Down-and-Out One-Touch Call
This knock-out instrument provides a cheap entry into a one-touch call as the barrier provides an automatic ‘stop-loss’. The knock-out barrier lowers the probability of the strike being touched as opposed to a straight one-touch call.
The down-and-out one-touch call has three possible outcomes:
i. The underlying falls to trade at or below the barrier prior to the underlying rising to trade at or above the strike. In this case the down-and-out one-touch call is immediately knocked-out and settles at 0.
ii. The underlying rises to trade at or above the strike prior to the underlying falling to trade at or below the barrier. In this case the strategy immediately wins and is settled at 100.
iii. The underlying touches neither the strike nor the barrier before expiry. In this case the down-and-out one-touch call is a loser and settles at 0.
This can be summarised as either the strike is touched and the bet settles at 100, or it doesn’t touch the strike and settles at 0.
Down-and-Out One-Touch Call Pricing
This is because prior to the barrier being hit the down-and-in one-touch call and the down-and-out one-touch call behave differently at the strike. The ‘Out’ automatically wins once the underlying has traded at or above the strike, whereas with the ‘In’ the strike does not in effect exist prior to the underlying hitting the barrier.
The down-and-out one-touch call therefore has two levels which, when hit, immediately terminate the bet. If it hits the lower level the bet loses, if the upper then the bet wins. In many respects this bet is akin to the double no-touch and like the double no-touch the Fourier method is used to price the bet.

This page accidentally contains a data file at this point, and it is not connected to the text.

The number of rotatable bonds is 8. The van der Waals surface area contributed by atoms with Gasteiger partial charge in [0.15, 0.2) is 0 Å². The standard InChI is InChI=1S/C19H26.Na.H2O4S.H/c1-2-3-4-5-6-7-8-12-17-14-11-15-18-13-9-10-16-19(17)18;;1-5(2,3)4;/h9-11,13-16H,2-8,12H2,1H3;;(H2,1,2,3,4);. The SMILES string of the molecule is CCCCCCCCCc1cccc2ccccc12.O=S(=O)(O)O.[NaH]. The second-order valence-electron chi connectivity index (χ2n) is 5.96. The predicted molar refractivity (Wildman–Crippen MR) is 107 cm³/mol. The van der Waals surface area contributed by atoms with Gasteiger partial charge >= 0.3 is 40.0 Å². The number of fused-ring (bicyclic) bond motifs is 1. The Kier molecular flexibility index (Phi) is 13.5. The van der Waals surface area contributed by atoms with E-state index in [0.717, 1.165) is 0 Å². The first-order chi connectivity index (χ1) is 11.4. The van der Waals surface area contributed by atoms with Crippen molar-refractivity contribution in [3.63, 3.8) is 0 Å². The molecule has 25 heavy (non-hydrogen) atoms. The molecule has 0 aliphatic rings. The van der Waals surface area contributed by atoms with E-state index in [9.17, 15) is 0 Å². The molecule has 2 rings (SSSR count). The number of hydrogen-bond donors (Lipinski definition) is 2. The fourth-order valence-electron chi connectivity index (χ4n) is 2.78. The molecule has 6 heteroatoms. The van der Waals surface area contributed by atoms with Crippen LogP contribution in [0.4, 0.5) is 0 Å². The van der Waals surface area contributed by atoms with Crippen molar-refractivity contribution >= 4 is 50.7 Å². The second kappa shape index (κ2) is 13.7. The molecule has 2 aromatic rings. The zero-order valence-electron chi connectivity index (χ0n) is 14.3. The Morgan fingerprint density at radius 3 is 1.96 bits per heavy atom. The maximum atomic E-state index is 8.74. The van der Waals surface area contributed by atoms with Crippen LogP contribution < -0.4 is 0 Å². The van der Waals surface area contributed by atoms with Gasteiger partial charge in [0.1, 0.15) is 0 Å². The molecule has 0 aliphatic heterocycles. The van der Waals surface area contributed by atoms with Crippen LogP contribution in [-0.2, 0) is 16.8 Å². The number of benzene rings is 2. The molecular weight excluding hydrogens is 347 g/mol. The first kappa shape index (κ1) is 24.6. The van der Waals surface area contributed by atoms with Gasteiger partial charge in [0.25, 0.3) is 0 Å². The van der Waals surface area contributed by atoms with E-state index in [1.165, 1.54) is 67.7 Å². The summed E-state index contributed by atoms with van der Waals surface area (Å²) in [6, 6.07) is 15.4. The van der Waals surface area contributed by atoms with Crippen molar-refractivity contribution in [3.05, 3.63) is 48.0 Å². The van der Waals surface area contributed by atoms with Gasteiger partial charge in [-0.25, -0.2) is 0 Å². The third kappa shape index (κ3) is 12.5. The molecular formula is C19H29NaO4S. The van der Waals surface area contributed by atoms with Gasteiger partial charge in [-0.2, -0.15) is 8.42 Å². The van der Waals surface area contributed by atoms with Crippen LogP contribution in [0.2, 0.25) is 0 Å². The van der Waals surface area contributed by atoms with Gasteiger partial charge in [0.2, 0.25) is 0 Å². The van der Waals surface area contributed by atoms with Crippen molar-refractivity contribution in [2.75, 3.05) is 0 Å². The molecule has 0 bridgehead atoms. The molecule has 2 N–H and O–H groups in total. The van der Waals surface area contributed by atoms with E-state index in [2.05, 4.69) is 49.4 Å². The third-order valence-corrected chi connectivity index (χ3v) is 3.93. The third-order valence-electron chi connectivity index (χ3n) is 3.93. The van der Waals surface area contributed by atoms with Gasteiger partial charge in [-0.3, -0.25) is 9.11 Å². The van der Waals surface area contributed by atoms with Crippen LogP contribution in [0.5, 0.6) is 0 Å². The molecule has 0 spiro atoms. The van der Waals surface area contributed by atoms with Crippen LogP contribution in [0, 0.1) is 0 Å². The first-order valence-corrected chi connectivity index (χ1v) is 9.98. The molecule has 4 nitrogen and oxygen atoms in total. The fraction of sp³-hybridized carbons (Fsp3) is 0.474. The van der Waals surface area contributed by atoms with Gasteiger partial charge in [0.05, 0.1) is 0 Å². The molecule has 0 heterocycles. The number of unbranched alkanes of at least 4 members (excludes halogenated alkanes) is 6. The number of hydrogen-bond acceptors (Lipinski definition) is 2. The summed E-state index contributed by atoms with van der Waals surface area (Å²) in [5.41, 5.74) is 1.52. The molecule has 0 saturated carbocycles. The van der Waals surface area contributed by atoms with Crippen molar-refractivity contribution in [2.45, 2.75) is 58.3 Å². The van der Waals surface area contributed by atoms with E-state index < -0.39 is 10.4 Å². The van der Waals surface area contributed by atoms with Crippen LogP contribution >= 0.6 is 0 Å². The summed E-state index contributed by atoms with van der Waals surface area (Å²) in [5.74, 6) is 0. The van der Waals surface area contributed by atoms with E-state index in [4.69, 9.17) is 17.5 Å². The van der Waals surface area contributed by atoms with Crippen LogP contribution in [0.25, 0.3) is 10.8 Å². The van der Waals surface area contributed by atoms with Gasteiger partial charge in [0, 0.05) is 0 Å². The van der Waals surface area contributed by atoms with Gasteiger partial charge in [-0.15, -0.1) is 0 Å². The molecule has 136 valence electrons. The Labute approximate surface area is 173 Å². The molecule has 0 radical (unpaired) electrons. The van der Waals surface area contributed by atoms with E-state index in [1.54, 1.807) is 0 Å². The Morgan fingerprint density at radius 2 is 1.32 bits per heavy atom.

Fig.1 shows how time to expiry affects the pricing of down and out one-touch calls.
As time decays the barrier has increasingly less relevance to the value of the strategy. With increased time to expiry the bet’s price profile ultimately becomes a straight line between the barrier price of zero and the strike price of 100, instanced by the 25 day profile. As expiry looms closer, since the barrier has not been triggered the price profile progressively takes on the form of a straight 1500 one-touch call.
In Fig.2 increasing the implied volatility ultimately has the same effect of producing a straight line profile. Increasing the time to expiry and/or implied volatility does not push the curve in a convex manner passed the straight line profile.
This strategy provides a cheap alternative to a one-touch call as the barrier increases the probability of the bet being worthless. Should the barrier be below where the strategy buyer believes there is a strong level of support then the barrier may be considered irrelevant by the buyer and therefore this cheaper version of the one-touch call even more attractive.
Alternatively, the barrier can be considered as a one-touch call with a built-in ‘stop’.
The evaluation is based on the iterative Fourier Series which means that as time to expiry approaches zero the Gibbs Phenomenon1 takes effect which means that the value can overshoot the maximum price of 100 as the series converges. Increasing the terms does not alter the amount of the overshoot but concertinas the overshoots closer to the strike. The paper by Ebenfeld, Mayr and Topper (under Further Reading) offers a method to evaluate the optimum number of iterations, which although in reference to the Onion, applies equally well to the down and out one-touch call.
1. Carslaw, H.W. (1930). Introduction to the Theory of Fourier’s Series and Integrals. Dover 3rd edition.
Ebenfeld, S., Mayr,M.R.& Topper,J. (2002). An Analysis of Onion Options and Double-no-Touch Digitals.
Luo, L.S.J. (2001). Various types of double-barrier options. Journal of Computational Finance, pages 125-138.